June 12th, 2024

Key witness lied on stand, Trump lawyer tells jurors during closing arguments in hush money trial

By Michael R. Sisak, Jennifer Peltz, Eric Tucker And Jill Colvin, The Associated Press on May 28, 2024.

NEW YORK (AP) – Donald Trump’s landmark hush money trial turns on the testimony of a prosecution witness who told lies on the stand and cannot be trusted, a defense lawyer said Tuesday during closing arguments as he pressed jurors for an acquittal in the first criminal case against a former American president.

The arguments, expected to last the entire day, give attorneys one last chance to address the Manhattan jury and to score final points with the panel before it starts deliberating Trump’s fate.

“President Trump is innocent. He did not commit any crimes, and the district attorney has not met their burden of proof, period,” said defense attorney Todd Blanche, who said the evidence in the case should “leave you wanting.”

“The consequences of the lack of proof that you all heard over the past five weeks” are simple, Blanche said. “A not guilty verdict, period.”

After more than a month of testimony, the summations tee up a momentous and historically unprecedented task for the jury as it decides whether to convict the presumptive Republican presidential nominee in connection with payments during the 2016 election to prevent a porn actor from going public with her claims of a sexual encounter with Trump.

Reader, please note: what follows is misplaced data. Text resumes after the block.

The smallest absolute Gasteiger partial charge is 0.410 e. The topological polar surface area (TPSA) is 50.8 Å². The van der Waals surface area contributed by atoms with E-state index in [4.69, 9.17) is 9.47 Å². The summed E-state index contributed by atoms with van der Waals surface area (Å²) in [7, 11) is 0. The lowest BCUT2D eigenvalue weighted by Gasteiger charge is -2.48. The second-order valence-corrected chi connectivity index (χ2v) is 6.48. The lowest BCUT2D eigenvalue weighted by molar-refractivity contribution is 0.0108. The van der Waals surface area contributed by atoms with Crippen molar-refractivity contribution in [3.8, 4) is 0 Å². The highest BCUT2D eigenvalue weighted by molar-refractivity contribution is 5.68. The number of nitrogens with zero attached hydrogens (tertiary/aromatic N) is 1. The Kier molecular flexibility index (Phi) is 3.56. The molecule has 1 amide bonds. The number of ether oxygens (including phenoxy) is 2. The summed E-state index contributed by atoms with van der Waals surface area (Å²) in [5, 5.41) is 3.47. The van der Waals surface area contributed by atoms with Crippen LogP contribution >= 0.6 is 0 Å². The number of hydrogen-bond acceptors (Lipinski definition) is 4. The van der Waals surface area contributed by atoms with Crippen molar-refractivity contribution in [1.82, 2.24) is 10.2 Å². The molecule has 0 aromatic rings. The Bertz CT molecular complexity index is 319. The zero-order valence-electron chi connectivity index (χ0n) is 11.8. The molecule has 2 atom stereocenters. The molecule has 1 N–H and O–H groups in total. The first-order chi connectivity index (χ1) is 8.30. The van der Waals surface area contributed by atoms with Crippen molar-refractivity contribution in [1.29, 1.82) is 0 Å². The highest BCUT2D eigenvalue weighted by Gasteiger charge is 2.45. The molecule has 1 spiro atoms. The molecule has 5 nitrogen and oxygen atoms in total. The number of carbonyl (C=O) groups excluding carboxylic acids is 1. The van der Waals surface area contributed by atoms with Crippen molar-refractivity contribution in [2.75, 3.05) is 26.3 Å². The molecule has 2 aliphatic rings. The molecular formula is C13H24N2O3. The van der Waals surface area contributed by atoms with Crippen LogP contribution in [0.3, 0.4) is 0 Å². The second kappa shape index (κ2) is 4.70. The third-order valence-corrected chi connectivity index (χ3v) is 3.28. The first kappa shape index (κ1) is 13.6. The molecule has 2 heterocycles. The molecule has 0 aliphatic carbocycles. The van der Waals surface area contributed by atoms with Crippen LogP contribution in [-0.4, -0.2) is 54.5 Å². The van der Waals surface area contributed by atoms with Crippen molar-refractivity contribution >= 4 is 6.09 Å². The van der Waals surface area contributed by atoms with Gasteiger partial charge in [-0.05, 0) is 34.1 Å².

Because prosecutors have the burden of proof, they will deliver their arguments last.

Prosecutors will tell jurors that they have heard enough testimony to convict Trump of all charges while defense attorneys aim to create doubts about the strength of the evidence by targeting the credibility of Michael Cohen. Trump’s former lawyer and personal fixer pleaded guilty to federal charges for his role in the hush money payments and served as the star prosecution witness in the trial.

“You cannot convict President Trump of any crime beyond a reasonable doubt on the word of Michael Cohen,” Blanche said, adding that Cohen “told you a number of things that were lies, pure and simple.”

After closing arguments, the judge will instruct the jury on the law governing the case and the factors the panel can take into account during deliberations.

Trump faces 34 felony counts of falsifying business records, charges punishable by up to four years in prison. He has pleaded not guilty and denied any wrongdoing. It’s unclear whether prosecutors would seek imprisonment in the event of a conviction, or if the judge would impose that punishment if asked.

The case centers on a $130,000 payment Cohen made to porn actor Stormy Daniels in the final days of the 2016 election to prevent her from going public with her story of a sexual encounter she says she had with Trump 10 years earlier in a Lake Tahoe hotel suite. Trump has denied Daniels’ account, and his attorney, during hours of questioning in the trial, accused her of making it up.

When Trump reimbursed Cohen, the payments were logged as being for legal services, which prosecutors say was designed to conceal the true purpose of the transaction with Daniels and to illegally interfere in the election in which Trump defeated Democrat Hillary Clinton.